By: Fr. Roy Cimagala
IF we truly want to be genuine friends and brothers and sisters to everybody else, we need to practice empathy first. Hopefully, that gesture will elicit a corresponding similar response of the others toward us, and so we can enter into the world of intersubjectivity which is what loving is all about.
While empathy is a one-way affair, intersubjectivity is already a two-way, mutual affair. Things start with oneself giving himself to the others, and what he gives is also given back to him. As St. John of the Cross would put it, “Where there is no love, put love and you will harvest love.” It’s a principle that works most of the time.
Empathy glues us together as a people, enabling us to enter into one another´s lives as we are supposed to do, building up our sense of unity and solidarity despite the variety of our conditions and situations. And so anything that undermines it undermines us as a people, as a society, as a family.
Lack of it leads to conflicts and acrimony, poisoning and weakening our social fabric. We need to be more aware of building up this important aspect of our lives, knowing its true nature and character, its authentic source of energy and its real goal. At this time, we cannot afford to be naïve about our need for empathy, properly understood.
Our initial problem is that many of us understand empathy more as an instinctive and emotional reaction only, and nothing much else. When you see someone stumble and in pain, you immediately mirror his condition by vicariously feeling the fellow´s predicament yourself.
The emotions, of course, play an important role in developing empathy. We cannot identify ourselves with the others through pure ideas alone, and doctrine, and all that. We have to use the emotions also, as in giving a lot of understanding, affection, compassion, loyalty, etc. Our interest in the spiritual and supernatural should not sacrifice or compromise naturalness where emotions play an important role.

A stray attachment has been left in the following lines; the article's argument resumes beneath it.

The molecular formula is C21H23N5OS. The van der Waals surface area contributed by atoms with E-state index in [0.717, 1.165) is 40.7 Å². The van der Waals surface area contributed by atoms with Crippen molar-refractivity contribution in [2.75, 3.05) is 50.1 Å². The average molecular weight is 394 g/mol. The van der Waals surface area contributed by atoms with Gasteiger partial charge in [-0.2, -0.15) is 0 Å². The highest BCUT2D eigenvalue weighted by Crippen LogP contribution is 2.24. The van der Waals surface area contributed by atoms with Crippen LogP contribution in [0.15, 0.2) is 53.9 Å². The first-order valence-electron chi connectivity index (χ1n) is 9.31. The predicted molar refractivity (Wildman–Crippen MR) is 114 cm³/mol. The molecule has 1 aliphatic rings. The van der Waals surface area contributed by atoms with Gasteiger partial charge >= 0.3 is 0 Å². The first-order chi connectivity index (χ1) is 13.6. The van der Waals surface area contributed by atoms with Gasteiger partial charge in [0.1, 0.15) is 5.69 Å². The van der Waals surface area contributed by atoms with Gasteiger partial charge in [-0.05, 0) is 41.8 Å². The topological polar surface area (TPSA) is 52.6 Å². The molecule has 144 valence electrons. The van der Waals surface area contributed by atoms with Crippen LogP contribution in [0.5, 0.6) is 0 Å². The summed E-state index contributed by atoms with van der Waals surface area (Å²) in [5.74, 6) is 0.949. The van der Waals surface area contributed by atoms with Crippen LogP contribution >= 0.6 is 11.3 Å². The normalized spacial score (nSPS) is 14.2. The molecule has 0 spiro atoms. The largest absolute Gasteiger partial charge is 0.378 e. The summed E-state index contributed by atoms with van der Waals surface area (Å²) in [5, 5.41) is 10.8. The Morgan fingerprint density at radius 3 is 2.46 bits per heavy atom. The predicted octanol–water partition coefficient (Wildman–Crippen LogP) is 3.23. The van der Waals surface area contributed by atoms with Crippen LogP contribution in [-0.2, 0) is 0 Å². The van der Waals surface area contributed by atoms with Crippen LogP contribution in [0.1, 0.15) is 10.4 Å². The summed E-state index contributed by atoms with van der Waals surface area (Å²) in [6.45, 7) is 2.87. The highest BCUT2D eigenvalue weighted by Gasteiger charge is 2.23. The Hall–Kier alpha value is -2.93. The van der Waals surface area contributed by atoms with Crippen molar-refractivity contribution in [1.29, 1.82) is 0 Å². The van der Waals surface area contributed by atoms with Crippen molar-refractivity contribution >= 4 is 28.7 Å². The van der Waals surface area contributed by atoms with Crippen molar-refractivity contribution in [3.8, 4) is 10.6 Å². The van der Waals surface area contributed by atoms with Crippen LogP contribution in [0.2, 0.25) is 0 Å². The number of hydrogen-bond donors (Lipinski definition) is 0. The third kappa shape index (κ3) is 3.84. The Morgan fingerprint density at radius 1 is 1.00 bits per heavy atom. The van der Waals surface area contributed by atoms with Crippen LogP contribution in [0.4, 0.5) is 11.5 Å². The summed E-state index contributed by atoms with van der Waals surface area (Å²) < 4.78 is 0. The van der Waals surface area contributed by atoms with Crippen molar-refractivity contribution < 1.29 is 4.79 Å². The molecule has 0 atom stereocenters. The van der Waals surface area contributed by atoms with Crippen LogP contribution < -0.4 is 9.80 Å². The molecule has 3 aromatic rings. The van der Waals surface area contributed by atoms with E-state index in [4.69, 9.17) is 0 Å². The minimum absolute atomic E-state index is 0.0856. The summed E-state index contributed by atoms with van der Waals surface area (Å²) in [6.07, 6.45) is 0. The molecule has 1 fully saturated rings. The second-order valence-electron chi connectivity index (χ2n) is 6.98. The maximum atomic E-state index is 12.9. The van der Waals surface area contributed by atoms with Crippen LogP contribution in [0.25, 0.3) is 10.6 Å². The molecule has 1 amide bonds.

But neither should empathy be just an instinctive and automatic reaction; it has to be a deliberately cultivated trait. It should not just remain at the emotional level; it also has to be properly directed and driven by our conscious reason, and then by our faith and charity.
It´s this wholistic grasp of empathy that would truly help us build the society that we deserve as persons and as children of God. We need to do everything to attain that understanding and the skill to live it.
Thus, we have to study it not only in the physical, biological and social sciences. It has to be studied also under the light of our faith and religion. Actually, the latter source of knowledge gives empathy to its deepest moorings. It defines empathy´s ultimate dimensions. The natural sciences only give us the tools and techniques to develop empathy.
The Christian faith, for example, links empathy to the whole range of Christian charity that includes not only loving those who love us but also those who don´t. It´s this faith where empathy breaks free from its usual confinement in the emotion level to enter into the world of the supernatural to which we are called due to our spiritual nature also.
It’s when we master the art of empathy that we can aspire to create the proper condition for intersubjectivity to take place. This is the ideal condition for all of us. But like any ideal, it is something to be worked out with great effort. It may appear to be utopian at first, but we have to convince ourselves that it can be achieved. We just have to keep on trying.
We have to be wary of our tendency to take things for granted, or to be so swallowed up completely by the usual flow of things we do that we do fail to give some thought on how to grow in empathy and intersubjectivity.